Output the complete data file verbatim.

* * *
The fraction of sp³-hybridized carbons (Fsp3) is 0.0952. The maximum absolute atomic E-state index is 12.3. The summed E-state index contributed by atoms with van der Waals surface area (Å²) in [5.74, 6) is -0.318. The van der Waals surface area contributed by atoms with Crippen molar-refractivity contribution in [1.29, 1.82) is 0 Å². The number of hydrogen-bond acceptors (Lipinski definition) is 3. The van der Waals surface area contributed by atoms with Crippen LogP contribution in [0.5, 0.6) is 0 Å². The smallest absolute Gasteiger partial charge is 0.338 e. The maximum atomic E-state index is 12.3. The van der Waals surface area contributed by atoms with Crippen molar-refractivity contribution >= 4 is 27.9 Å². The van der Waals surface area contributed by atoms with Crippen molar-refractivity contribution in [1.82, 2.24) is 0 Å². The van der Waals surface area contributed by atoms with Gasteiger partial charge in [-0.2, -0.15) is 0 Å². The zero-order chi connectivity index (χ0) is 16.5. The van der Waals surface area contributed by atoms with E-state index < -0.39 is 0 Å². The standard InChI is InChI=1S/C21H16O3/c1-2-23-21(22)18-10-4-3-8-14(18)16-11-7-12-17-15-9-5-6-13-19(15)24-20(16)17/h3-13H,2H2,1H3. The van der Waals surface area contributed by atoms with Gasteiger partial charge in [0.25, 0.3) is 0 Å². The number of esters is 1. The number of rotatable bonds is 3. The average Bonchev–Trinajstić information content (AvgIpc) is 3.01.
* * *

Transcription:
The fraction of sp³-hybridized carbons (Fsp3) is 0.0952. The maximum absolute atomic E-state index is 12.3. The summed E-state index contributed by atoms with van der Waals surface area (Å²) in [5.74, 6) is -0.318. The van der Waals surface area contributed by atoms with Crippen molar-refractivity contribution in [1.29, 1.82) is 0 Å². The number of hydrogen-bond acceptors (Lipinski definition) is 3. The van der Waals surface area contributed by atoms with Crippen LogP contribution in [0.5, 0.6) is 0 Å². The smallest absolute Gasteiger partial charge is 0.338 e. The maximum atomic E-state index is 12.3. The van der Waals surface area contributed by atoms with Crippen molar-refractivity contribution >= 4 is 27.9 Å². The van der Waals surface area contributed by atoms with Crippen molar-refractivity contribution in [1.82, 2.24) is 0 Å². The van der Waals surface area contributed by atoms with Gasteiger partial charge in [-0.2, -0.15) is 0 Å². The zero-order chi connectivity index (χ0) is 16.5. The van der Waals surface area contributed by atoms with E-state index < -0.39 is 0 Å². The standard InChI is InChI=1S/C21H16O3/c1-2-23-21(22)18-10-4-3-8-14(18)16-11-7-12-17-15-9-5-6-13-19(15)24-20(16)17/h3-13H,2H2,1H3. The van der Waals surface area contributed by atoms with Gasteiger partial charge in [0.25, 0.3) is 0 Å². The number of esters is 1. The number of rotatable bonds is 3. The average Bonchev–Trinajstić information content (AvgIpc) is 3.01.